"Despicable Me: The Game"
From: Vicious Cycle Software/
D3Publisher of America
ESRB Rating: Everyone 10+
(mild cartoon violence)
By Billy O'Keefe
There's a perfectly valid argument to be made in favor of "Despicable Me's" opening tutorial level, which holds players' hands at a pace that can generously be described as agonizing. The primary gameplay — straightforward 2D running and jumping — needs no introduction, but Gru's weapon (a multifunction raygun whose functions can be combined) and minions (those cute yellow guys, who help Gru solve puzzles and reach previously unreachable areas) justifiably merit some explanation.
By the end of the 20-minute tutorial, though, all the unskippable stopping and explaining is enough to make seasoned players wistful of the days when games had no scruples about dropping kids into a gauntlet and daring them to figure it out themselves.
Don't worry: Those days make a fierce comeback in level two.
Almost instantly, "Me" transforms into a beast, trotting out a string of platforming challenges that amp up the difficulty so quickly as to be unrecognizable by comparison. The game immediately asks players to demonstrate a mastery of running, jumping and raygun shooting finesse that all work in tandem, and the demands are daunting enough to rightly challenge the seasoned players who scoffed at level one. "Me" is generous with checkpoints — there's one between every platforming challenge, so players won't have to repeat something they cleared after failing whatever follows — so it speaks to "Me's" ruthlessness that it's a nasty game even with this generosity taken into account.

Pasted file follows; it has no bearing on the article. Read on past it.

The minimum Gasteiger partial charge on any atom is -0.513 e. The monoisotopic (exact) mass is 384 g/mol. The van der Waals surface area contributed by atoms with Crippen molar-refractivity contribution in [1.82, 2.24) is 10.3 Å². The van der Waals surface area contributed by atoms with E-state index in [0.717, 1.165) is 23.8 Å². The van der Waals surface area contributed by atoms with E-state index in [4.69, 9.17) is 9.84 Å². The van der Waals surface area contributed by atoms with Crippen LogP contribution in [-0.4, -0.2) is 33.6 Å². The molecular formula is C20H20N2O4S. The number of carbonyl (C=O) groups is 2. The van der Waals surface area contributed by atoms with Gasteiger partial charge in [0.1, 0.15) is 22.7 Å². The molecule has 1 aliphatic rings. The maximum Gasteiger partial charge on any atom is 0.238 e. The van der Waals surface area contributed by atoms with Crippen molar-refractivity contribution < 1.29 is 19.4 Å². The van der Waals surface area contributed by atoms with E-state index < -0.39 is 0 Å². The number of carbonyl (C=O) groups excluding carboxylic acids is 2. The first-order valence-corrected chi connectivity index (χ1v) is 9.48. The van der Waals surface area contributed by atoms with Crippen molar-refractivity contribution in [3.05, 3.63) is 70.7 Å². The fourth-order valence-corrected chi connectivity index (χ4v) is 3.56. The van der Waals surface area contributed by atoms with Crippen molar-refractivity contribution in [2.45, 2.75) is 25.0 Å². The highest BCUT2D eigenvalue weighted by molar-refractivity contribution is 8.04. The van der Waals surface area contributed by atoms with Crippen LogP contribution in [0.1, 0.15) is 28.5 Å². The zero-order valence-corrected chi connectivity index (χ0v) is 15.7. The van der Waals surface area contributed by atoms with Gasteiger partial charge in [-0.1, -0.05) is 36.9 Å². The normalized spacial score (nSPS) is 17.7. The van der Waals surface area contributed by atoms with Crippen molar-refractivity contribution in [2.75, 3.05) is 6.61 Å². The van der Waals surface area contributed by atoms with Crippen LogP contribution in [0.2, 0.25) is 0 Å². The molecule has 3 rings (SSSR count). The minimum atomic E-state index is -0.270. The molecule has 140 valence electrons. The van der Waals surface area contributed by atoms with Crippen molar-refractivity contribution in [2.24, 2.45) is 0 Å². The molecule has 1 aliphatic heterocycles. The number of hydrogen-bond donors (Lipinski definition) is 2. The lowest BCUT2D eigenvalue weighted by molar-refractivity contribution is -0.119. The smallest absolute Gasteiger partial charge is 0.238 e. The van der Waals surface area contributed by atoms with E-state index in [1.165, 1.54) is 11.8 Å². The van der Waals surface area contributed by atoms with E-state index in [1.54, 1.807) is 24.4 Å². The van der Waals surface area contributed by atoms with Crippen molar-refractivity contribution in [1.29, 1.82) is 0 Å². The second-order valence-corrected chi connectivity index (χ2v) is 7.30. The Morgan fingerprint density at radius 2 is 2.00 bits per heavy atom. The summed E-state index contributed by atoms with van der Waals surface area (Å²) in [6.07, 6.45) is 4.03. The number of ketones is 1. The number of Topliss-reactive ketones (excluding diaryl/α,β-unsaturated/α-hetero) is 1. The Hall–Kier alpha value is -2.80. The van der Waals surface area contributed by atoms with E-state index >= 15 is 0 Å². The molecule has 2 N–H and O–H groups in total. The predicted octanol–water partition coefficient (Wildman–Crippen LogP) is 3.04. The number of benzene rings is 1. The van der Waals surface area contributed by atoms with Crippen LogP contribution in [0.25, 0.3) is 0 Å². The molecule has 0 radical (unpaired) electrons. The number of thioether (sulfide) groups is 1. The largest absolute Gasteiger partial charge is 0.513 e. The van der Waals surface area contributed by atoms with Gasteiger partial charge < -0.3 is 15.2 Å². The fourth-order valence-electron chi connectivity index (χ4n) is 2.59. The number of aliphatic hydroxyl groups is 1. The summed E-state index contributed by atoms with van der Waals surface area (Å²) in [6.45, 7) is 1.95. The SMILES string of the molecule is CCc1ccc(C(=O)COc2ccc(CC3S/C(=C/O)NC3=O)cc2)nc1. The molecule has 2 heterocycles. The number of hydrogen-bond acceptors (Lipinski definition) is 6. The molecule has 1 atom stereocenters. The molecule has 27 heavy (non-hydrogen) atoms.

The same holds true for the minion portions of the game, in which players aim the Wii remote at the screen and "fire" minions into the level in ways that activate switches, form bridges and otherwise allow Gru safe passage to the exit. The demonstrations of this trick in the tutorial are completely banal, but the first real challenge necessitates thinking about the problem in a way the tutorial didn't even present as necessarily fathomable. "Me" makes yet more concessions by scattering hint cards that reveal the solutions to the truly hopeless, but even these don't always paint the whole picture for those who can't think a bit critically.
The shock to the system that is most of "Me's" post-tutorial content — a few flying segments, while a nice change of pace, feel a bit half-baked by comparison — will likely feel like found gold to players who crave a fierce challenge and never expected to find it here.
But that speaks to "Me's" problem: It's a game that has an identity complex and is ultimately catered to people who will never know it's for them. The subject matter and early handholding make it entirely easy to dismiss as fare for kids, but just about everything else appears designed to send those same kids into the arms of a demoralizing temper tantrum. Even parents who attempt to assist their kids might come away defeated by something that, if presented without the family-friendly license, would almost certainly be embraced by the hardcore crowd.
So while "Me" is the arguable diamond in the summer movie game rough, it's also completely impossible to recommend to the very specific audience that might seek it out — unless, of course, parents want to give their kids a taste of the way kids' games were when they grew up.
(c) 2010, McClatchy-Tribune Information Services.